Thursday, January 31, 2008

Javascript Notes - Local File Access

I am working on an AJAX web service application this days. A typical AJAX web services now-a-day usually follows the MVC model (MVC stands for Model-View-Controller). The view is usually a client side that is written in Javascript and runs entirely in a browser. The "J" in AJAX is for Javascript. Having the application run in a browser avoids the hassle of installation, and enables easy access from any computer in the world.

Javascript has gone a long way. The DOM objects have made programming the entire UI in a web page possible. Various programming helper packages, such as Prototype and Mochi, have helped making it a lot easier. Although I have to say that programming and debugging in Javascript is such a pain.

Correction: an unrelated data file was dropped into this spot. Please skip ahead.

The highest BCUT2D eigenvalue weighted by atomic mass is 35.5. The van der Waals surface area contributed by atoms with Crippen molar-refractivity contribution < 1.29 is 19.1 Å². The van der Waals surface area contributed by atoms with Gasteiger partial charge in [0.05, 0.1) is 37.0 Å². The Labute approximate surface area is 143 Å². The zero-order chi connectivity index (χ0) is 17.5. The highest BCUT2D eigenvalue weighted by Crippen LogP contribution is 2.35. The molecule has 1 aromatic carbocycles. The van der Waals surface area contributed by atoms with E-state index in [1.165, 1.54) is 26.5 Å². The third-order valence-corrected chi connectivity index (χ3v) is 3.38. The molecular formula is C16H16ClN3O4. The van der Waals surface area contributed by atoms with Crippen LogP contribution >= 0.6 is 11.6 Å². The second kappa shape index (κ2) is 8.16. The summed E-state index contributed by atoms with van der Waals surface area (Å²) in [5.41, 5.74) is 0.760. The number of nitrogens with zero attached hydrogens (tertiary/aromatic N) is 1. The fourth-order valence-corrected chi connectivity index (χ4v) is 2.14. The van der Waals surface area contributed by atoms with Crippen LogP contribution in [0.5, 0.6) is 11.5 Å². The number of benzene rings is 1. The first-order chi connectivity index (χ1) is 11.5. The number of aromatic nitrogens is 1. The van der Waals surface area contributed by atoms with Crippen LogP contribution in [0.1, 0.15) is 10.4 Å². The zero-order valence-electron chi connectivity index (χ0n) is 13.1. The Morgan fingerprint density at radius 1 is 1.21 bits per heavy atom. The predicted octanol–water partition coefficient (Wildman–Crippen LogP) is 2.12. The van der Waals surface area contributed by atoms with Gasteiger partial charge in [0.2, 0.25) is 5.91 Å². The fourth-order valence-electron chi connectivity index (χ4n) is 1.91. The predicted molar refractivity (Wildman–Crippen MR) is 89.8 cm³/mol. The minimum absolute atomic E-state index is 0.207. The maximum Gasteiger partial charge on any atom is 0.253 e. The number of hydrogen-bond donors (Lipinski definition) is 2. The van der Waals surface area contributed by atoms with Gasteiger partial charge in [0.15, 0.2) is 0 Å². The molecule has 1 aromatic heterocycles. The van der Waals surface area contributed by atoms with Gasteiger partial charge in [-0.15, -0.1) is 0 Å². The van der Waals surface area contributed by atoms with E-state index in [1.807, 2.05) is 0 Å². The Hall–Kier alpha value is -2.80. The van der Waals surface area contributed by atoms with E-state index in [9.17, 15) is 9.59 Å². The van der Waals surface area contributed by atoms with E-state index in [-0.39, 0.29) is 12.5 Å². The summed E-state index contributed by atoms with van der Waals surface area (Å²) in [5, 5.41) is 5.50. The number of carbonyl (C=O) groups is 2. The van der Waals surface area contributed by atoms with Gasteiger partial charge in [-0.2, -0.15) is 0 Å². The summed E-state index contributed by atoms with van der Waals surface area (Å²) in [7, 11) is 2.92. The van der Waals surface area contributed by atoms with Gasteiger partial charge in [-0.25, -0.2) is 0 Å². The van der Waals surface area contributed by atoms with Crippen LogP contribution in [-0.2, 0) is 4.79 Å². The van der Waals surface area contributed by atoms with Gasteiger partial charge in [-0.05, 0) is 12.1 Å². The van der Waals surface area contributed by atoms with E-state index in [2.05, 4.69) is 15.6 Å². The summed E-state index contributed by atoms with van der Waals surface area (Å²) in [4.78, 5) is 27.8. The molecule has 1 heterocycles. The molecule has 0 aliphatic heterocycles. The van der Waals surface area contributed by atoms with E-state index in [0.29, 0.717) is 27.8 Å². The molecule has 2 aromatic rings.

Programming in Javascript to run in a browser does have a lot of limitations. One of them is that Javascript has no access on the local file systems. This is indeed a security consideration. Javascript may be run with simply loading of a web page. Without such restriction, the malicious code would be destroying or stealing one's local data in no time. This general introduction of Javascript has a really well written explanation.

What if a Javascript application does have a legitimate need to access the local file system? Microsoft provides a built-in ActiveX object named Scripting.FileSystemObject. Here are some examples on how it may be used. The FileSystemObject (FSO) has its own limitations. It only allows accessing to files in text mode, and of course it only works with Internet Explorer. If more complicated access is necessary, the best way seems is writing one's own ActiveX objects for Internet Explorer and plugins for Mozilla Firefox.

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